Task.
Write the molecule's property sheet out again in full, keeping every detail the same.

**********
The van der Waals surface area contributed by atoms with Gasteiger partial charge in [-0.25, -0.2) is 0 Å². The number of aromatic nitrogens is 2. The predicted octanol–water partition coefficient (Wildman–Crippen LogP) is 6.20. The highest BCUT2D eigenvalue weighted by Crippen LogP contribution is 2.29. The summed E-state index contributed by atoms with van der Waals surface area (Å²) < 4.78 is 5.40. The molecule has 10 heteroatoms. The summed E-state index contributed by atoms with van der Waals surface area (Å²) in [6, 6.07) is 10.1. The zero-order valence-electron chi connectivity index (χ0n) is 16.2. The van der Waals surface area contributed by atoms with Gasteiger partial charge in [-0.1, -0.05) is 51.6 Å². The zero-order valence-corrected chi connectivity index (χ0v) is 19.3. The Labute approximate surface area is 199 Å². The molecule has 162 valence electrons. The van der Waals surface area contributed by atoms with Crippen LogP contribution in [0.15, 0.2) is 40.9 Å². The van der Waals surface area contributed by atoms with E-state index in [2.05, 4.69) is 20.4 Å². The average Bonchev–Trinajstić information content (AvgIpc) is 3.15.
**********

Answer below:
The van der Waals surface area contributed by atoms with Gasteiger partial charge in [-0.25, -0.2) is 0 Å². The number of aromatic nitrogens is 2. The predicted octanol–water partition coefficient (Wildman–Crippen LogP) is 6.20. The highest BCUT2D eigenvalue weighted by Crippen LogP contribution is 2.29. The summed E-state index contributed by atoms with van der Waals surface area (Å²) < 4.78 is 5.40. The molecule has 10 heteroatoms. The summed E-state index contributed by atoms with van der Waals surface area (Å²) in [6, 6.07) is 10.1. The zero-order valence-electron chi connectivity index (χ0n) is 16.2. The van der Waals surface area contributed by atoms with Gasteiger partial charge in [-0.1, -0.05) is 51.6 Å². The zero-order valence-corrected chi connectivity index (χ0v) is 19.3. The Labute approximate surface area is 199 Å². The molecule has 162 valence electrons. The van der Waals surface area contributed by atoms with Crippen LogP contribution in [0.15, 0.2) is 40.9 Å². The van der Waals surface area contributed by atoms with E-state index in [2.05, 4.69) is 20.4 Å². The average Bonchev–Trinajstić information content (AvgIpc) is 3.15.